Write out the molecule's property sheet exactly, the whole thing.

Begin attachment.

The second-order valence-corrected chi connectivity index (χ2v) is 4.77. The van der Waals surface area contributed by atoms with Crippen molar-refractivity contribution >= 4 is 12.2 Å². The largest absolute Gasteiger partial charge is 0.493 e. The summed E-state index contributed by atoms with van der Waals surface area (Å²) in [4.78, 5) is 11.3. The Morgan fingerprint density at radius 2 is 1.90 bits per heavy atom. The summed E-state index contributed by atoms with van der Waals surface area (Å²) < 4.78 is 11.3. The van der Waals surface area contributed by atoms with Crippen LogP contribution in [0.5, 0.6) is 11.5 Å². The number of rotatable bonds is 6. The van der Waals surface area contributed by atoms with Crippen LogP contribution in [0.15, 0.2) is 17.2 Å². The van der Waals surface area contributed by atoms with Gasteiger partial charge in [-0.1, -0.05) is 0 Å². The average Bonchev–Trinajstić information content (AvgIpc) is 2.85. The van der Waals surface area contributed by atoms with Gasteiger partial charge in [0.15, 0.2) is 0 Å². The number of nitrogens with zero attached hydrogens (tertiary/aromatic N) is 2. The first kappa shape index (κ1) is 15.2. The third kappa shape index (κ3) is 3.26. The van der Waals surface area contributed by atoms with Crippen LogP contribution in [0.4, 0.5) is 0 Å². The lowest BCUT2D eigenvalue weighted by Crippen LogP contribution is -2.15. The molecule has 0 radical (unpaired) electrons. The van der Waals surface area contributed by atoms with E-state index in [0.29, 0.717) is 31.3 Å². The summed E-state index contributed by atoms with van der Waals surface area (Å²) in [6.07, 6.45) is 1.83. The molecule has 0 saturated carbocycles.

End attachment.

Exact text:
The second-order valence-corrected chi connectivity index (χ2v) is 4.77. The van der Waals surface area contributed by atoms with Crippen molar-refractivity contribution >= 4 is 12.2 Å². The largest absolute Gasteiger partial charge is 0.493 e. The summed E-state index contributed by atoms with van der Waals surface area (Å²) in [4.78, 5) is 11.3. The Morgan fingerprint density at radius 2 is 1.90 bits per heavy atom. The summed E-state index contributed by atoms with van der Waals surface area (Å²) < 4.78 is 11.3. The van der Waals surface area contributed by atoms with Crippen LogP contribution in [0.5, 0.6) is 11.5 Å². The number of rotatable bonds is 6. The van der Waals surface area contributed by atoms with Crippen LogP contribution in [0.15, 0.2) is 17.2 Å². The van der Waals surface area contributed by atoms with Gasteiger partial charge in [-0.1, -0.05) is 0 Å². The average Bonchev–Trinajstić information content (AvgIpc) is 2.85. The van der Waals surface area contributed by atoms with Gasteiger partial charge in [0.15, 0.2) is 0 Å². The number of nitrogens with zero attached hydrogens (tertiary/aromatic N) is 2. The first kappa shape index (κ1) is 15.2. The third kappa shape index (κ3) is 3.26. The van der Waals surface area contributed by atoms with Crippen LogP contribution in [0.4, 0.5) is 0 Å². The lowest BCUT2D eigenvalue weighted by Crippen LogP contribution is -2.15. The molecule has 0 radical (unpaired) electrons. The van der Waals surface area contributed by atoms with E-state index in [0.29, 0.717) is 31.3 Å². The summed E-state index contributed by atoms with van der Waals surface area (Å²) in [6.07, 6.45) is 1.83. The molecule has 0 saturated carbocycles.